March 2007 Quick Links, Google Edition

By Eric Goldman

My monthly recap of interesting news items grew too big this month, so I’m breaking it into two postings. With so much attention directed towards Google, this first edition of March’s quick links will focus just on Google-related items.

* Google’s litigation counsel, Michael Kwun, gave a talk called “Keyword-Targeted Ads: The New Trademark War” at SMU in late February. His slides. I trust it is clear that these slides aren’t intended to be a neutral description of the law!

* Google won a case in Belgium over Google Suggest, a feature that automatically suggests search terms as searchers type their query into the search box. In this case, the plainitff was a software vendor upset that the suggested search terms prompted users to find cracked versions of its software. See InfoWorld, Techdirt and Search Engine Land writeups.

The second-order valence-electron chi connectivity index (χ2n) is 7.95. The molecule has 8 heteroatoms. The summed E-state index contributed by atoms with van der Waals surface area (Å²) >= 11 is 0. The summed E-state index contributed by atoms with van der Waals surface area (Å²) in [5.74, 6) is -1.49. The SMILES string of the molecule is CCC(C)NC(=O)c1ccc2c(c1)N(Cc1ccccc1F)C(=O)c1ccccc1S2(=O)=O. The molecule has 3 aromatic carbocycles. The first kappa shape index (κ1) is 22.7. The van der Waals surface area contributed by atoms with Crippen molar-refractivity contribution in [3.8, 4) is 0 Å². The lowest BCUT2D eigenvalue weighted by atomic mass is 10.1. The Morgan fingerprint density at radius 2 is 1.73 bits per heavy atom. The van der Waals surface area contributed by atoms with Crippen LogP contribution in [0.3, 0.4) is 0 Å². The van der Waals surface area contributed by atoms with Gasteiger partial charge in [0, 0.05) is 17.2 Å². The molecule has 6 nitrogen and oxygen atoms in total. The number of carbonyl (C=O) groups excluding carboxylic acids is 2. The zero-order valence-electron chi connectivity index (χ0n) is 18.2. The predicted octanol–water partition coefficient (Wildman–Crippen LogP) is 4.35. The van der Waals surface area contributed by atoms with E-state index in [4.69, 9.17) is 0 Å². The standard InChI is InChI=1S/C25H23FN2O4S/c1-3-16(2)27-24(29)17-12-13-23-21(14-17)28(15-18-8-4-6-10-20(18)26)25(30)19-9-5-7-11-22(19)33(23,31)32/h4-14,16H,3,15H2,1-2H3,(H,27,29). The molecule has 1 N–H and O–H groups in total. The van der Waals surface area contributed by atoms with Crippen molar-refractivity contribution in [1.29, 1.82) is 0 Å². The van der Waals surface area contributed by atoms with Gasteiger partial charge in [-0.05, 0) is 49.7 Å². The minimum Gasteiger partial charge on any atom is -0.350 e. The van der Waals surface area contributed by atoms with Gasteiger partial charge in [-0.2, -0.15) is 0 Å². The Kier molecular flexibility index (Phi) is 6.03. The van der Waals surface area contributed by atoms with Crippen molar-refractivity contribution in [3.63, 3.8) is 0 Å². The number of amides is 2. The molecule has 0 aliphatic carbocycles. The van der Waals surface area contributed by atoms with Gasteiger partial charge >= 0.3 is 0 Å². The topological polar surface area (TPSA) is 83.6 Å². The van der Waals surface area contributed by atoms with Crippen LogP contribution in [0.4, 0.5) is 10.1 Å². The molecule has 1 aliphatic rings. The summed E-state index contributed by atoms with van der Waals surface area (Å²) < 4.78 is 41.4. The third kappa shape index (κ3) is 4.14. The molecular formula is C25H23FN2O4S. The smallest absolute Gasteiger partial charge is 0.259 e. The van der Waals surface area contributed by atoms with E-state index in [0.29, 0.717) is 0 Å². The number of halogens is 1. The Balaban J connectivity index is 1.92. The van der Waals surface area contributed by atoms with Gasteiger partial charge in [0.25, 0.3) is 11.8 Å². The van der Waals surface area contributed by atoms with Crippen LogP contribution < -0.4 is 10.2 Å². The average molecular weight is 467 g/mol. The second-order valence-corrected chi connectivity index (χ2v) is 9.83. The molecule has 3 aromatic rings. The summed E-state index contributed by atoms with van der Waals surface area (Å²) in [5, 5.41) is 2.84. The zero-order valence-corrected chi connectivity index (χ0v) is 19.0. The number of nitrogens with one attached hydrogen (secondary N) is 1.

* Matim Li v. Crazy Line (Tel Aviv District Court July 31, 2006). I normally don’t blog on foreign trademark keyword cases but I finally got my hands on an English translation for this case. It’s a nice win for Google and it has some interesting discussion.

* At Santa Clara University School of Law in January, we had a panel on the Perfect 10 v. Google case featuring Prof. Justin Hughes of Cardozo, Andrew Bridges of Winston & Strawn, Russ Frackman of Mitchell Silberberg, Fred von Lohmann of EFF and Prof. Tyler Ochoa of SCU. This turned into a major copyright geekfest! Watch the video (free registration required).

* For a while, searchers using the search term “Google” got the following result: “”Don’t be a droid — use different sources of information” next to a drawing of a man on puppet strings and a link to’s anti-Google Web site. Nice…

* Eric Schmidt of Google: “I think the most important characteristic of an entrepeneur is that they’re going to do it whether you give them permission or not.” A dangerous quote when you’re in the middle of numerous IP lawsuits! HT Search Engine Land.

* BusinessWeek: Is Google Too Powerful?